in E-commerce

So you have an e-commerce website

Recently I stumbled on a specialised e-commerce website that focuses on a niche product. The website sells tea leaves and have established good direct relationship with multiple suppliers.It provides real value to a myriad of small tea producers whom do not have access to international distribution network to export. Hence playing a role of 21st century digital middleman between the producers and international consumers.

The website becomes a sort of ‘direct to consumer’ (DtC) channel and international wholesaler/reseller for these producers with a fee; In return they probably do the fulfilment, online promotion to drive traffic, conversion, repeat purchase and higher average order values; While giving international consumers access to large choices of tea leaves. Hence a real win-win-win scenario for the company, producers and consumers.

Understandably the company’s immediate focus is to scale the current business.

In today’s competitive world and converging of on-line/off-line consumer buying habits, getting the fundamental right is important to:

  • Grow the supplier side by signing up more tea producers to provide more choices.
  • Grow online revenue by having more buyers through engagement, grow the community, grow visitors traffic, improve conversion, improve average order value, introduce subscription model, more repeat buy, more offering, promotions, upsell, cross-sell, gifting, etc.
  • Get customer services right the first time, have the right metric in place and craft a meaningful customer journey.
  • Cost enhancement by getting better rates or/economy of scale from suppliers, logistic and fulfilment providers, packaging cost, efficient operations, etc.
  • Extend the range of product offering (ie. offering other products ie. handicraft, etc).
  • Track and have plan for coopetition potential such as Amazon, Alibaba’s owned platforms and others.
  • ….

Other activities such as maintaining and developing e-commerce platform, extending payment method, integration, analytics, localisation, and many more – is as important to grow an e-commerce business.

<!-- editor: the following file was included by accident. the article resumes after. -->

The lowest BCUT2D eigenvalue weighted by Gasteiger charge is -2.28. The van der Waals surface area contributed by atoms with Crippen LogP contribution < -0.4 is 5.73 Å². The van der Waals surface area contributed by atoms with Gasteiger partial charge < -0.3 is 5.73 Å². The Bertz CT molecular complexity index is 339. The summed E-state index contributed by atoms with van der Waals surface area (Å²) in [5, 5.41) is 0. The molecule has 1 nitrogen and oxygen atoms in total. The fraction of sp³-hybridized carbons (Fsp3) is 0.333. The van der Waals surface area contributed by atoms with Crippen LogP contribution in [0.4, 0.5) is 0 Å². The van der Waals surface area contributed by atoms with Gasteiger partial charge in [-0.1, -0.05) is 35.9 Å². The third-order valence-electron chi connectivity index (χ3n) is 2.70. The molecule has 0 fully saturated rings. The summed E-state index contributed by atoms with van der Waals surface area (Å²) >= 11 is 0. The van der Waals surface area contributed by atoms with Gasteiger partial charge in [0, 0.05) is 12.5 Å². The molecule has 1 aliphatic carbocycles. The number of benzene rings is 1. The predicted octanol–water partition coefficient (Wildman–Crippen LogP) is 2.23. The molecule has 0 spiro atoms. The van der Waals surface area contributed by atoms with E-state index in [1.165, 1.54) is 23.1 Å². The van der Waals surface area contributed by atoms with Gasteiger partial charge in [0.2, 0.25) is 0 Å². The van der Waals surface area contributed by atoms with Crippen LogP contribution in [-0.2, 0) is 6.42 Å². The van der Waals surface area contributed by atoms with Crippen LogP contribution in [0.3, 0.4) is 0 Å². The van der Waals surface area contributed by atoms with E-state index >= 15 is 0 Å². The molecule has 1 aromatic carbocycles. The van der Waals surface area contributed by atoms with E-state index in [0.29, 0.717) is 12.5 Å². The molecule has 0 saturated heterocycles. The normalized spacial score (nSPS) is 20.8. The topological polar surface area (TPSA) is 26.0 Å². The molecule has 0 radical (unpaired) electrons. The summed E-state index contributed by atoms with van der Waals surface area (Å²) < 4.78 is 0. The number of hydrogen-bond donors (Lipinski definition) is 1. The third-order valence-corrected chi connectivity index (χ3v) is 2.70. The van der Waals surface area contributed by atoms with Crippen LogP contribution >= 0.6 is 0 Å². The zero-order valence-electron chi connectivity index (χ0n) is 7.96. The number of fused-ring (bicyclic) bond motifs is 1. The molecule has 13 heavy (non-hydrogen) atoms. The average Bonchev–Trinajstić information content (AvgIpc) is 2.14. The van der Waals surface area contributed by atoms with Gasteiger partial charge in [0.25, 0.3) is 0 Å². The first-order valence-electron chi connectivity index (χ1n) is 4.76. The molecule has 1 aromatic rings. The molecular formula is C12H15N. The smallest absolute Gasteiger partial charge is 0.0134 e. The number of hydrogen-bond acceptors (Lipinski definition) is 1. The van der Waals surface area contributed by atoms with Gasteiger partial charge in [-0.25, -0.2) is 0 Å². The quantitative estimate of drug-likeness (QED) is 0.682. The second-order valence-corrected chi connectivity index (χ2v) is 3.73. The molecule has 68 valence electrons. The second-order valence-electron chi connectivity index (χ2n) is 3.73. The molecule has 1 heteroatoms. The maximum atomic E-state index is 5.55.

However, all above is crucial for an online business, but is it sufficient?

How could one grow beyond online? Assuming it is relevant for the product type and make economic sense. In the case of the tea leaves e-commerce website, some of the growth path that need to be validated could include:

  • Growing from selling products to selling experience by opening a ‘physical’ store front that augment online capability with offline benefits such as touch, smell, personal experience, offline convenience, etc. This could be concept store, teahouse, pop-up stores or others.
  • International expansion: Extend the reach by franchising the tested model to enable faster expansion and to share the success with franchisees.
  • Develop the online and offline distribution network into an omni-commerce platform service for other brands or products to develop their direct to consumer channel.

Such growth could be funded by external money through venture capital, crowdsource, et or internally via organic growth, with both pros and cons. This was captured by the recent rapid rise and fall of Fab. Some interesting analysis here and here. More thoughts on e-commerce trends by Jeff Jordan (investor blog) here.

It is clear that building ‘just another’ e-commerce business in today’s world is not sufficient.

UPDATE (5 March) : Fab bought by PCH.

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